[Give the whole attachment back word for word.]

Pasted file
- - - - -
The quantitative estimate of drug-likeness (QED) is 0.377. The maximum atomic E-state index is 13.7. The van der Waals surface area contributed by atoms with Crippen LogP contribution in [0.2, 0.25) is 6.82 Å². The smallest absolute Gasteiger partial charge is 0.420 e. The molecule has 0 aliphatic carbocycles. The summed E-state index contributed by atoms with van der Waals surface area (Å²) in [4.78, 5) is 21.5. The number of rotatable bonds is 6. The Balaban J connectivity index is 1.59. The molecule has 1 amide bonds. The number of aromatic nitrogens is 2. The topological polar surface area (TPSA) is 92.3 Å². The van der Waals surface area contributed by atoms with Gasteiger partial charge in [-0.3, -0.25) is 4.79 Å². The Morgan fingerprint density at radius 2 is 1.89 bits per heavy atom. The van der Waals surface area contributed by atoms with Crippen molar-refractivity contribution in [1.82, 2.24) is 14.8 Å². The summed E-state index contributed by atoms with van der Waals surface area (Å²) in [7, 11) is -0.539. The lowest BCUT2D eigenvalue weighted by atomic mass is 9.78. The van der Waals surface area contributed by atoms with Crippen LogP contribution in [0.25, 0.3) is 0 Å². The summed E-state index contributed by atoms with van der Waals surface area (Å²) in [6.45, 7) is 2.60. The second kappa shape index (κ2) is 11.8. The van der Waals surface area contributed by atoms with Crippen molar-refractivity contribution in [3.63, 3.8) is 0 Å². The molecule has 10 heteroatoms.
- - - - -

The quantitative estimate of drug-likeness (QED) is 0.377. The maximum atomic E-state index is 13.7. The van der Waals surface area contributed by atoms with Crippen LogP contribution in [0.2, 0.25) is 6.82 Å². The smallest absolute Gasteiger partial charge is 0.420 e. The molecule has 0 aliphatic carbocycles. The summed E-state index contributed by atoms with van der Waals surface area (Å²) in [4.78, 5) is 21.5. The number of rotatable bonds is 6. The Balaban J connectivity index is 1.59. The molecule has 1 amide bonds. The number of aromatic nitrogens is 2. The topological polar surface area (TPSA) is 92.3 Å². The van der Waals surface area contributed by atoms with Gasteiger partial charge in [-0.3, -0.25) is 4.79 Å². The Morgan fingerprint density at radius 2 is 1.89 bits per heavy atom. The van der Waals surface area contributed by atoms with Crippen molar-refractivity contribution in [1.82, 2.24) is 14.8 Å². The summed E-state index contributed by atoms with van der Waals surface area (Å²) in [7, 11) is -0.539. The lowest BCUT2D eigenvalue weighted by atomic mass is 9.78. The van der Waals surface area contributed by atoms with Crippen LogP contribution in [0.25, 0.3) is 0 Å². The summed E-state index contributed by atoms with van der Waals surface area (Å²) in [6.45, 7) is 2.60. The second kappa shape index (κ2) is 11.8. The van der Waals surface area contributed by atoms with Crippen molar-refractivity contribution in [3.63, 3.8) is 0 Å². The molecule has 10 heteroatoms.